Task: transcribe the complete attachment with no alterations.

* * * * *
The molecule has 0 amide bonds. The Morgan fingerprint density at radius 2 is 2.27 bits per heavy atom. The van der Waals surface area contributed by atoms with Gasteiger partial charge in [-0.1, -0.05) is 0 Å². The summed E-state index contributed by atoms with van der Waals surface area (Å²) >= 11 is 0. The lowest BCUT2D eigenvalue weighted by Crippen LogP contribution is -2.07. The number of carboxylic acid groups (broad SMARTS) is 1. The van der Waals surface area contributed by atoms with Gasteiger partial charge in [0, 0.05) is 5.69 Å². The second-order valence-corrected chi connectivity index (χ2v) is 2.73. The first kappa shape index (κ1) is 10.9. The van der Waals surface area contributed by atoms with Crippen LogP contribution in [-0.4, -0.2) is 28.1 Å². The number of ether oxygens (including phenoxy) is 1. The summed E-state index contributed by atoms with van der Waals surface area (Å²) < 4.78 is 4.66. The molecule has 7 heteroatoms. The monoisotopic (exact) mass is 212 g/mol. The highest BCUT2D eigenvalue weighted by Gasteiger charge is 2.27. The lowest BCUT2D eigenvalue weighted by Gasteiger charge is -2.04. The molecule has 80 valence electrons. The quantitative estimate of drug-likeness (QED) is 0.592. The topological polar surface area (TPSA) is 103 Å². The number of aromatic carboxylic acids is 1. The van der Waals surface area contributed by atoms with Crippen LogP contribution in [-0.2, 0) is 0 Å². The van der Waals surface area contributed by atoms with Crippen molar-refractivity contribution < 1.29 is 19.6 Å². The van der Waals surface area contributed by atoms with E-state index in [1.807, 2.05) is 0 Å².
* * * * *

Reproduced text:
The molecule has 0 amide bonds. The Morgan fingerprint density at radius 2 is 2.27 bits per heavy atom. The van der Waals surface area contributed by atoms with Gasteiger partial charge in [-0.1, -0.05) is 0 Å². The summed E-state index contributed by atoms with van der Waals surface area (Å²) >= 11 is 0. The lowest BCUT2D eigenvalue weighted by Crippen LogP contribution is -2.07. The number of carboxylic acid groups (broad SMARTS) is 1. The van der Waals surface area contributed by atoms with Gasteiger partial charge in [0, 0.05) is 5.69 Å². The second-order valence-corrected chi connectivity index (χ2v) is 2.73. The first kappa shape index (κ1) is 10.9. The van der Waals surface area contributed by atoms with Crippen LogP contribution in [-0.4, -0.2) is 28.1 Å². The number of ether oxygens (including phenoxy) is 1. The summed E-state index contributed by atoms with van der Waals surface area (Å²) < 4.78 is 4.66. The molecule has 7 heteroatoms. The monoisotopic (exact) mass is 212 g/mol. The highest BCUT2D eigenvalue weighted by Gasteiger charge is 2.27. The lowest BCUT2D eigenvalue weighted by Gasteiger charge is -2.04. The molecule has 80 valence electrons. The quantitative estimate of drug-likeness (QED) is 0.592. The topological polar surface area (TPSA) is 103 Å². The number of aromatic carboxylic acids is 1. The van der Waals surface area contributed by atoms with Crippen LogP contribution in [-0.2, 0) is 0 Å². The van der Waals surface area contributed by atoms with Crippen molar-refractivity contribution < 1.29 is 19.6 Å². The van der Waals surface area contributed by atoms with E-state index in [1.807, 2.05) is 0 Å².